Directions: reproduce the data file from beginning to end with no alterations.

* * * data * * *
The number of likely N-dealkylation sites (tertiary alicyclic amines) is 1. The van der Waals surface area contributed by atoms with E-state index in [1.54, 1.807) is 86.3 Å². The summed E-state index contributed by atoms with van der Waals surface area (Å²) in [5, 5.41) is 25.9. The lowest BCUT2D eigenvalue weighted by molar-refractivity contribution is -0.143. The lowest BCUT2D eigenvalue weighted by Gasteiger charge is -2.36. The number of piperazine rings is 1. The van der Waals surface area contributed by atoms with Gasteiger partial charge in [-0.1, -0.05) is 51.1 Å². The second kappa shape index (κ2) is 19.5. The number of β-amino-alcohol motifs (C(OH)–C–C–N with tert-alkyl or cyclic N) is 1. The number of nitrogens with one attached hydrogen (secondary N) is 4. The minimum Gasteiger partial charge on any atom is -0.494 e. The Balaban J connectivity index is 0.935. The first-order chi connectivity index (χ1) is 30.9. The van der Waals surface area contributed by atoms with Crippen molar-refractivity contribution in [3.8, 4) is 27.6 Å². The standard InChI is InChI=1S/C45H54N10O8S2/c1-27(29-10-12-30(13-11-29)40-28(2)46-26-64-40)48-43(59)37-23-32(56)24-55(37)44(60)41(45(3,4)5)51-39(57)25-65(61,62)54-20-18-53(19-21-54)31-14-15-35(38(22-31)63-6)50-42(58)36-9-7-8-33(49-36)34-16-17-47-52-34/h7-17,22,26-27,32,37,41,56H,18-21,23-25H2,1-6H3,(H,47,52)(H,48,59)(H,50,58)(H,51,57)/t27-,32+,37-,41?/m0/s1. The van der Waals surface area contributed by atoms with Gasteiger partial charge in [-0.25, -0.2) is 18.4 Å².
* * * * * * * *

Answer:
The number of likely N-dealkylation sites (tertiary alicyclic amines) is 1. The van der Waals surface area contributed by atoms with E-state index in [1.54, 1.807) is 86.3 Å². The summed E-state index contributed by atoms with van der Waals surface area (Å²) in [5, 5.41) is 25.9. The lowest BCUT2D eigenvalue weighted by molar-refractivity contribution is -0.143. The lowest BCUT2D eigenvalue weighted by Gasteiger charge is -2.36. The number of piperazine rings is 1. The van der Waals surface area contributed by atoms with Gasteiger partial charge in [-0.1, -0.05) is 51.1 Å². The second kappa shape index (κ2) is 19.5. The number of β-amino-alcohol motifs (C(OH)–C–C–N with tert-alkyl or cyclic N) is 1. The number of nitrogens with one attached hydrogen (secondary N) is 4. The minimum Gasteiger partial charge on any atom is -0.494 e. The Balaban J connectivity index is 0.935. The first-order chi connectivity index (χ1) is 30.9. The van der Waals surface area contributed by atoms with Crippen molar-refractivity contribution in [3.8, 4) is 27.6 Å². The standard InChI is InChI=1S/C45H54N10O8S2/c1-27(29-10-12-30(13-11-29)40-28(2)46-26-64-40)48-43(59)37-23-32(56)24-55(37)44(60)41(45(3,4)5)51-39(57)25-65(61,62)54-20-18-53(19-21-54)31-14-15-35(38(22-31)63-6)50-42(58)36-9-7-8-33(49-36)34-16-17-47-52-34/h7-17,22,26-27,32,37,41,56H,18-21,23-25H2,1-6H3,(H,47,52)(H,48,59)(H,50,58)(H,51,57)/t27-,32+,37-,41?/m0/s1. The van der Waals surface area contributed by atoms with Gasteiger partial charge in [-0.25, -0.2) is 18.4 Å².